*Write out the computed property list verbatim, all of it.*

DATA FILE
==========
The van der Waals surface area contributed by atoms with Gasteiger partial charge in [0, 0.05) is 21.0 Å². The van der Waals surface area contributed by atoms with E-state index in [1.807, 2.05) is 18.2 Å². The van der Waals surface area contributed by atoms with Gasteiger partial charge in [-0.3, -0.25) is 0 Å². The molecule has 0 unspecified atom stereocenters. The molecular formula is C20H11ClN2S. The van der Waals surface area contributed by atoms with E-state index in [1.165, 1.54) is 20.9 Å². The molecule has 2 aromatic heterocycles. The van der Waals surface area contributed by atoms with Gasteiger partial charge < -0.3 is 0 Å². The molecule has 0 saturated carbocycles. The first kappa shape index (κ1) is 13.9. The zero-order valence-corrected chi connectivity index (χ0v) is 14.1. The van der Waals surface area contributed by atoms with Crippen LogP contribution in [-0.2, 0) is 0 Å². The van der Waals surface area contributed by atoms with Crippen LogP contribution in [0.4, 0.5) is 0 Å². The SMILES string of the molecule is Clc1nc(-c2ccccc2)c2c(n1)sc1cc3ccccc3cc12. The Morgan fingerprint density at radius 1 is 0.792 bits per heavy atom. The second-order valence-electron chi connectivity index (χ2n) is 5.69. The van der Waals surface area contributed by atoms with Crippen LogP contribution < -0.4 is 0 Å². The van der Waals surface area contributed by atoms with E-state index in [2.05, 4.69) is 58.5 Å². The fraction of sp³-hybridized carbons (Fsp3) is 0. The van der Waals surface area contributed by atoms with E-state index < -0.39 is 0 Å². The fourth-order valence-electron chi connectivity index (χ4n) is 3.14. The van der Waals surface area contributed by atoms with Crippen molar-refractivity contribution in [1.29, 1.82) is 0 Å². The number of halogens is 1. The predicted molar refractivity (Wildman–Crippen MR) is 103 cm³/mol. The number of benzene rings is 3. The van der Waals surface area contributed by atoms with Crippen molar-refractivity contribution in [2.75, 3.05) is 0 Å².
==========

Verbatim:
The van der Waals surface area contributed by atoms with Gasteiger partial charge in [0, 0.05) is 21.0 Å². The van der Waals surface area contributed by atoms with E-state index in [1.807, 2.05) is 18.2 Å². The van der Waals surface area contributed by atoms with Gasteiger partial charge in [-0.3, -0.25) is 0 Å². The molecule has 0 unspecified atom stereocenters. The molecular formula is C20H11ClN2S. The van der Waals surface area contributed by atoms with E-state index in [1.165, 1.54) is 20.9 Å². The molecule has 2 aromatic heterocycles. The van der Waals surface area contributed by atoms with Gasteiger partial charge < -0.3 is 0 Å². The molecule has 0 saturated carbocycles. The first kappa shape index (κ1) is 13.9. The zero-order valence-corrected chi connectivity index (χ0v) is 14.1. The van der Waals surface area contributed by atoms with Crippen LogP contribution in [-0.2, 0) is 0 Å². The van der Waals surface area contributed by atoms with Crippen LogP contribution in [0.4, 0.5) is 0 Å². The SMILES string of the molecule is Clc1nc(-c2ccccc2)c2c(n1)sc1cc3ccccc3cc12. The Morgan fingerprint density at radius 1 is 0.792 bits per heavy atom. The second-order valence-electron chi connectivity index (χ2n) is 5.69. The van der Waals surface area contributed by atoms with Crippen LogP contribution < -0.4 is 0 Å². The van der Waals surface area contributed by atoms with E-state index in [2.05, 4.69) is 58.5 Å². The fraction of sp³-hybridized carbons (Fsp3) is 0. The van der Waals surface area contributed by atoms with E-state index < -0.39 is 0 Å². The fourth-order valence-electron chi connectivity index (χ4n) is 3.14. The van der Waals surface area contributed by atoms with Crippen molar-refractivity contribution in [1.29, 1.82) is 0 Å². The number of halogens is 1. The predicted molar refractivity (Wildman–Crippen MR) is 103 cm³/mol. The number of benzene rings is 3. The van der Waals surface area contributed by atoms with Crippen molar-refractivity contribution in [2.75, 3.05) is 0 Å².